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Tuesday, August 05, 2014
I did my first solo long-distance hike of 13 miles when I was 12 years old. I started distance running in my teens. When drafted into the Army I was informed that my flat feet would eventually cause nerve compression. I got special boots.
I built up to marathons in my 20s and 30s. In the last couple of decades I've returned to mountain hiking, but longer distances and rougher ground. I've hike across the Grand Canyon in nine hours. I've ran and hiked across California from Reno to the ocean at Santa Cruz in multiple sections at different times, the longest of which was 51 miles in 16 hours. I've done parts of it twice. I've hiked most of the 175 mile Tahoe Rim Trail at over 3 MPH pace. Most of my life I've ran or hiked 40 to 50 miles a week.
But that all changed last January.
Yep. On a hiking vacation to Las Vegas when I logged well over 100 miles in less than a week, that nerve finally compressed. I've had the condition diagnosed and treated, but it's now down to surgery of unpredictable outcome, or I back off the miles. So we get to the topic at hand - bikes and trikes.
I'm not good at backing off exercise, so since February I've been riding my mountain bike. These rides remind me of why I never liked bikes. I hate spending all my time looking at the ground. My hands get numb from the vibration of the handle-bars, and those seats didn't deserve the title. They are literally a pain in the ass.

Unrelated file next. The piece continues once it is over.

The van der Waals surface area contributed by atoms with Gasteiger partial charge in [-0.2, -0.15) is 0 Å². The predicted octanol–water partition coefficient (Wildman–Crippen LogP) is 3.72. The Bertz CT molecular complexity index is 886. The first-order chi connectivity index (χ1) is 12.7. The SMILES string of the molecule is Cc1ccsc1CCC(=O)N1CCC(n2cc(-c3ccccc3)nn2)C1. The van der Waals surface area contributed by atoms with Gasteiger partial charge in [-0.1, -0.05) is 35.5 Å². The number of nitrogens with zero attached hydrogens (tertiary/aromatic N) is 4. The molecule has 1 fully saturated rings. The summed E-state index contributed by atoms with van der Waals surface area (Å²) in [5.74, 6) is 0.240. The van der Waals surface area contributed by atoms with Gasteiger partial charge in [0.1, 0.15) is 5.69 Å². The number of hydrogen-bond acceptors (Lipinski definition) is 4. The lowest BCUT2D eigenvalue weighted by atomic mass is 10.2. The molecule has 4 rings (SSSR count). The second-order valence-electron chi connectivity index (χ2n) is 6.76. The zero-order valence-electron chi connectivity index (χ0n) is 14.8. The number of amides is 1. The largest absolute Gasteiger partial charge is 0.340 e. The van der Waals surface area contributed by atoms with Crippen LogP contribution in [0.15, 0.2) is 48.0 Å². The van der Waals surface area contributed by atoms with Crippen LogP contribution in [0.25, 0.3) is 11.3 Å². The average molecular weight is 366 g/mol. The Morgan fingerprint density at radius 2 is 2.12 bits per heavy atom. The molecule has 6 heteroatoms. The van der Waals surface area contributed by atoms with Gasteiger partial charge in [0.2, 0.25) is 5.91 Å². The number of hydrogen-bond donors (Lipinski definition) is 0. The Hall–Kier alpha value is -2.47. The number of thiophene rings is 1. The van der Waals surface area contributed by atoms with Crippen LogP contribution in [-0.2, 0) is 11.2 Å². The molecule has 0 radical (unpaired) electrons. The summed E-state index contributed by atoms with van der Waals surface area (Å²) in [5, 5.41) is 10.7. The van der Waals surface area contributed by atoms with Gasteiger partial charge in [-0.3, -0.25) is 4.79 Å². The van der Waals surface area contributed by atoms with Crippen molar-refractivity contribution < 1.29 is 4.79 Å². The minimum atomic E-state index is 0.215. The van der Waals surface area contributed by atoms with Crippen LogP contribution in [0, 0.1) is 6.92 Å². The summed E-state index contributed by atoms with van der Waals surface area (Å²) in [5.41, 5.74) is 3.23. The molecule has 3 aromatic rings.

Over the last few weeks I set out to find an alternative to my mountain bike. It's not that I have a bad bike. It's an aluminum alloy Specialize with full suspension. I think it cost me over $2k new, and has lots of gears and cool features. It's the riding position I dislike. Bikes are uncomfortable.
My Schwinn Stingray in 5th grade was the exception. Thinking back, it was almost a recumbent. It had a nice wide seat which you sat ON, instead of it having it inserted. And with high-risers there was not much weight on the handle-bars. Again, that wide seat took the load off the hands. Plus the visibility was excellent. It wasn't very fast, but it was agile and fun.
Last week I rode a tadpole style recumbent tricycle for the first time. I found this guy in Alameda, California who is an expert with recumbents. His name is Zach Kaplan. He is a wealth of information. If you have any interest at all and live in the area, spend some time with him. He let me try out a couple of his trikes, and I fell in love with the experience immediately.
I now own the Catrike pictured above. It's light, fast and agile. I realize I'm too early in this honeymoon to be objective, but three wheels is SO much more fun than two. Yes, I know I'm now harder to see on the road, but we live in the age of LED strobes. I leave mine on. And it's true that trikes don't climb hills as well as bikes, but those are the ONLY two drawbacks.
Trikes yield a more pleasant visceral experience.
Trikes are FAR more comfortable.
Trikes are FAR more stable.
Trikes can stop faster.
Trikes can go faster.
Trikes are more fun.
You can see the world around you better.
If you get the chance, give a trike a try.
You'll see what I mean.